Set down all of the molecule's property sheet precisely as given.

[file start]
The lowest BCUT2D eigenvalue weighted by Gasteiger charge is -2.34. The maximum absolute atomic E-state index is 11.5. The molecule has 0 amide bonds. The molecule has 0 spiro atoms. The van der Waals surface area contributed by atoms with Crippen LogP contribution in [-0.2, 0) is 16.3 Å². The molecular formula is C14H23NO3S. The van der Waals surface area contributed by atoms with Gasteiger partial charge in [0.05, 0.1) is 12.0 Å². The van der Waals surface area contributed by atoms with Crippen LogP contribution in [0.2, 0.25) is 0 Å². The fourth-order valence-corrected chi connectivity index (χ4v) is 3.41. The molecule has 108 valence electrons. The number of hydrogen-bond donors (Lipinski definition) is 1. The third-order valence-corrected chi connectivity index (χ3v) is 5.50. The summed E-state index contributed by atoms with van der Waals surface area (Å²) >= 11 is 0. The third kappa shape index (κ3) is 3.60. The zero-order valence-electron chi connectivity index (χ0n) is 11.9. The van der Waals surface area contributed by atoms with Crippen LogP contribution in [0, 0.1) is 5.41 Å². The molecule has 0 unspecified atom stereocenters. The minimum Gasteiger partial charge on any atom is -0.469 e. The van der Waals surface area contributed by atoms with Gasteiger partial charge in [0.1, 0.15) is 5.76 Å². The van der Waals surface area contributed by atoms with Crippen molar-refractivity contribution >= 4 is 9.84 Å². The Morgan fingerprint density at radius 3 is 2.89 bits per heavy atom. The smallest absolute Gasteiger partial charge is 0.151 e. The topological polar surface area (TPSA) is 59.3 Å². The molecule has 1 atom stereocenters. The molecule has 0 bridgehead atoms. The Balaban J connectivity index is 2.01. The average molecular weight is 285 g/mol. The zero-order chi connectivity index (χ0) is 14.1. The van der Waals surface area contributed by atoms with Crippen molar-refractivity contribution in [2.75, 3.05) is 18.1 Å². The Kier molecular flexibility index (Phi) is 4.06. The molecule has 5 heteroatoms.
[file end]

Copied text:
The lowest BCUT2D eigenvalue weighted by Gasteiger charge is -2.34. The maximum absolute atomic E-state index is 11.5. The molecule has 0 amide bonds. The molecule has 0 spiro atoms. The van der Waals surface area contributed by atoms with Crippen LogP contribution in [-0.2, 0) is 16.3 Å². The molecular formula is C14H23NO3S. The van der Waals surface area contributed by atoms with Gasteiger partial charge in [0.05, 0.1) is 12.0 Å². The van der Waals surface area contributed by atoms with Crippen LogP contribution in [0.2, 0.25) is 0 Å². The fourth-order valence-corrected chi connectivity index (χ4v) is 3.41. The molecule has 108 valence electrons. The number of hydrogen-bond donors (Lipinski definition) is 1. The third-order valence-corrected chi connectivity index (χ3v) is 5.50. The summed E-state index contributed by atoms with van der Waals surface area (Å²) >= 11 is 0. The third kappa shape index (κ3) is 3.60. The zero-order valence-electron chi connectivity index (χ0n) is 11.9. The van der Waals surface area contributed by atoms with Crippen LogP contribution in [0, 0.1) is 5.41 Å². The molecule has 0 unspecified atom stereocenters. The minimum Gasteiger partial charge on any atom is -0.469 e. The van der Waals surface area contributed by atoms with Gasteiger partial charge in [0.1, 0.15) is 5.76 Å². The van der Waals surface area contributed by atoms with Crippen molar-refractivity contribution >= 4 is 9.84 Å². The Morgan fingerprint density at radius 3 is 2.89 bits per heavy atom. The smallest absolute Gasteiger partial charge is 0.151 e. The topological polar surface area (TPSA) is 59.3 Å². The molecule has 1 atom stereocenters. The molecule has 0 bridgehead atoms. The Balaban J connectivity index is 2.01. The average molecular weight is 285 g/mol. The zero-order chi connectivity index (χ0) is 14.1. The van der Waals surface area contributed by atoms with Crippen molar-refractivity contribution in [2.75, 3.05) is 18.1 Å². The Kier molecular flexibility index (Phi) is 4.06. The molecule has 5 heteroatoms.